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Article: Intergenerational Earnings Mobility and Returns to Education in Hong Kong: A Developed Society with High Economic Inequality

TitleIntergenerational Earnings Mobility and Returns to Education in Hong Kong: A Developed Society with High Economic Inequality
Authors
KeywordsIntergenerational earnings mobility
Returns to education
Economic inequality
Higher education
Hong Kong
Issue Date2018
PublisherSpringer Netherlands. The Journal's web site is located at http://springerlink.metapress.com/openurl.asp?genre=journal&issn=0303-8300
Citation
Social Indicators Research, 2018, p. 1-24 How to Cite?
AbstractThe Great Gatsby curve shows societies with higher levels of economic inequality to exhibit lower levels of intergenerational mobility, with such mobility influenced by educational opportunities. Hong Kong features one of the world’s largest degrees of economic inequality, but has also witnessed a substantial expansion in tertiary education in the past two decades. This paper investigates the change in intergenerational earnings mobility and returns to education in Hong Kong over time. Data were drawn from the 1996, 2006 and 2016 Hong Kong Population By-Censuses. Instrumental variables regression was performed to estimate the change in the average level of such mobility, and instrumental variables quantile regression to estimate the change in the non-linear pattern of intergenerational mobility and returns to education. The findings show the average level of intergenerational mobility has been improved, with intergenerational elasticity decreasing from 0.37 in 1996 to 0.26 in 2006 and 0.23 in 2016. However, intergenerational economic transmission among high-earners remains persistently strong. Examination of the non-linear pattern shows that it is the reproduction of wealth rather than the reproduction of poverty that has led to intergenerational persistence in Hong Kong. A similar pattern was observed in 1996, 2006 and 2016. Returns to non-degree tertiary education were similar across the earnings distribution in 1996 and 2016 but more valuable for low-earners in 2006. Degree-level tertiary education is persistently more valuable for high- than low-earners, which exacerbated earnings inequality in 1996, 2006 and 2016.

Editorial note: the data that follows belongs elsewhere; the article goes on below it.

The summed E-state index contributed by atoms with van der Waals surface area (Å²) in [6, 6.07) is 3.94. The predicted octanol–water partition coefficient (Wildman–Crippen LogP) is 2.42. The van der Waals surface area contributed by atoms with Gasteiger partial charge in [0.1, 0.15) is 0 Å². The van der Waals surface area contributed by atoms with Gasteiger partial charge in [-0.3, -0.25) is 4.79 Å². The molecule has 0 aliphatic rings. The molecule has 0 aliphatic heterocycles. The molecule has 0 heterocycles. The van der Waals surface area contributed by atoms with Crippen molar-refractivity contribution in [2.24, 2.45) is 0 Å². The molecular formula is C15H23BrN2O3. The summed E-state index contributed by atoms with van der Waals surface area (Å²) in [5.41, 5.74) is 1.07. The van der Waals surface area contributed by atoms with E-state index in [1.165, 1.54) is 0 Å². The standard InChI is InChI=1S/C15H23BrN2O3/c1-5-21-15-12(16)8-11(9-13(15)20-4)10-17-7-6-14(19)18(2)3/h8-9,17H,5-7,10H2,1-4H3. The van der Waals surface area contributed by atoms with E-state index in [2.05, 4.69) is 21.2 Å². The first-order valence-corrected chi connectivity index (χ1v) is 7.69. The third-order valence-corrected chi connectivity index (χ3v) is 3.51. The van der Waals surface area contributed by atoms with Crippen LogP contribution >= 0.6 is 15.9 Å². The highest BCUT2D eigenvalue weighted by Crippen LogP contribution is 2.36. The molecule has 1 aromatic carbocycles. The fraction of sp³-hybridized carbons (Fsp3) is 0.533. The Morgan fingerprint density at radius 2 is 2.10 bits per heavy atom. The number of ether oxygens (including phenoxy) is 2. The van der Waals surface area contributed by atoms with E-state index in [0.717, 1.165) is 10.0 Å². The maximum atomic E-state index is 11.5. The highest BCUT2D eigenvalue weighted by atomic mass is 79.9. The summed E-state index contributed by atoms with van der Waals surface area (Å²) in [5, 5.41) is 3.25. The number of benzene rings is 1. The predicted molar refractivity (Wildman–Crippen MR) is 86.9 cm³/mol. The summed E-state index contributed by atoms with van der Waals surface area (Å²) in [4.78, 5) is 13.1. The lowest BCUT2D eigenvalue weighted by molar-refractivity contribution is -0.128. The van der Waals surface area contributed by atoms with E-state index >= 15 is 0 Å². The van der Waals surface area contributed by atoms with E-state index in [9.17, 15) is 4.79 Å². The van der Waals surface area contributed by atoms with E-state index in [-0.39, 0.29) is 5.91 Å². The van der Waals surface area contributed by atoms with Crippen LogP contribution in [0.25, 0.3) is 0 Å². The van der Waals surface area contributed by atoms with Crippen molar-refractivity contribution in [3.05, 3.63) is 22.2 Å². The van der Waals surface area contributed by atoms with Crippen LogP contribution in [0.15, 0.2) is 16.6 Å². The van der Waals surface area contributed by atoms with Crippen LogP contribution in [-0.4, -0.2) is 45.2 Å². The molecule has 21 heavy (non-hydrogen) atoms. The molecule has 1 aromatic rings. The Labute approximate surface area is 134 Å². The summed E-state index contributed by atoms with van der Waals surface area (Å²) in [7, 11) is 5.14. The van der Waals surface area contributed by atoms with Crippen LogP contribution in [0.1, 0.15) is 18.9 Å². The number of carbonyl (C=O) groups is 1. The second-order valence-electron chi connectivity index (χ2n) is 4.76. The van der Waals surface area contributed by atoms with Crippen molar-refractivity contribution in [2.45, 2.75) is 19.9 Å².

Persistent Identifierhttp://hdl.handle.net/10722/259477
ISSN
2015 Impact Factor: 1.38
2015 SCImago Journal Rankings: 0.748

 

DC FieldValueLanguage
dc.contributor.authorPeng, C-
dc.contributor.authorYip, PSF-
dc.contributor.authorLaw, YW-
dc.date.accessioned2018-09-03T04:08:16Z-
dc.date.available2018-09-03T04:08:16Z-
dc.date.issued2018-
dc.identifier.citationSocial Indicators Research, 2018, p. 1-24-
dc.identifier.issn0303-8300-
dc.identifier.urihttp://hdl.handle.net/10722/259477-
dc.description.abstractThe Great Gatsby curve shows societies with higher levels of economic inequality to exhibit lower levels of intergenerational mobility, with such mobility influenced by educational opportunities. Hong Kong features one of the world’s largest degrees of economic inequality, but has also witnessed a substantial expansion in tertiary education in the past two decades. This paper investigates the change in intergenerational earnings mobility and returns to education in Hong Kong over time. Data were drawn from the 1996, 2006 and 2016 Hong Kong Population By-Censuses. Instrumental variables regression was performed to estimate the change in the average level of such mobility, and instrumental variables quantile regression to estimate the change in the non-linear pattern of intergenerational mobility and returns to education. The findings show the average level of intergenerational mobility has been improved, with intergenerational elasticity decreasing from 0.37 in 1996 to 0.26 in 2006 and 0.23 in 2016. However, intergenerational economic transmission among high-earners remains persistently strong. Examination of the non-linear pattern shows that it is the reproduction of wealth rather than the reproduction of poverty that has led to intergenerational persistence in Hong Kong. A similar pattern was observed in 1996, 2006 and 2016. Returns to non-degree tertiary education were similar across the earnings distribution in 1996 and 2016 but more valuable for low-earners in 2006. Degree-level tertiary education is persistently more valuable for high- than low-earners, which exacerbated earnings inequality in 1996, 2006 and 2016.-
dc.languageeng-
dc.publisherSpringer Netherlands. The Journal's web site is located at http://springerlink.metapress.com/openurl.asp?genre=journal&issn=0303-8300-
dc.relation.ispartofSocial Indicators Research-
dc.rightsThe final publication is available at Springer via http://dx.doi.org/[insert DOI]-
dc.subjectIntergenerational earnings mobility-
dc.subjectReturns to education-
dc.subjectEconomic inequality-
dc.subjectHigher education-
dc.subjectHong Kong-
dc.titleIntergenerational Earnings Mobility and Returns to Education in Hong Kong: A Developed Society with High Economic Inequality-
dc.typeArticle-
dc.identifier.emailYip, PSF: sfpyip@hku.hk-
dc.identifier.emailLaw, YW: flawhk@hku.hk-
dc.identifier.authorityYip, PSF=rp00596-
dc.identifier.authorityLaw, YW=rp00561-
dc.identifier.doi10.1007/s11205-018-1968-2-
dc.identifier.hkuros289628-
dc.identifier.spage1-
dc.identifier.epage24-
dc.publisher.placeNetherlands-

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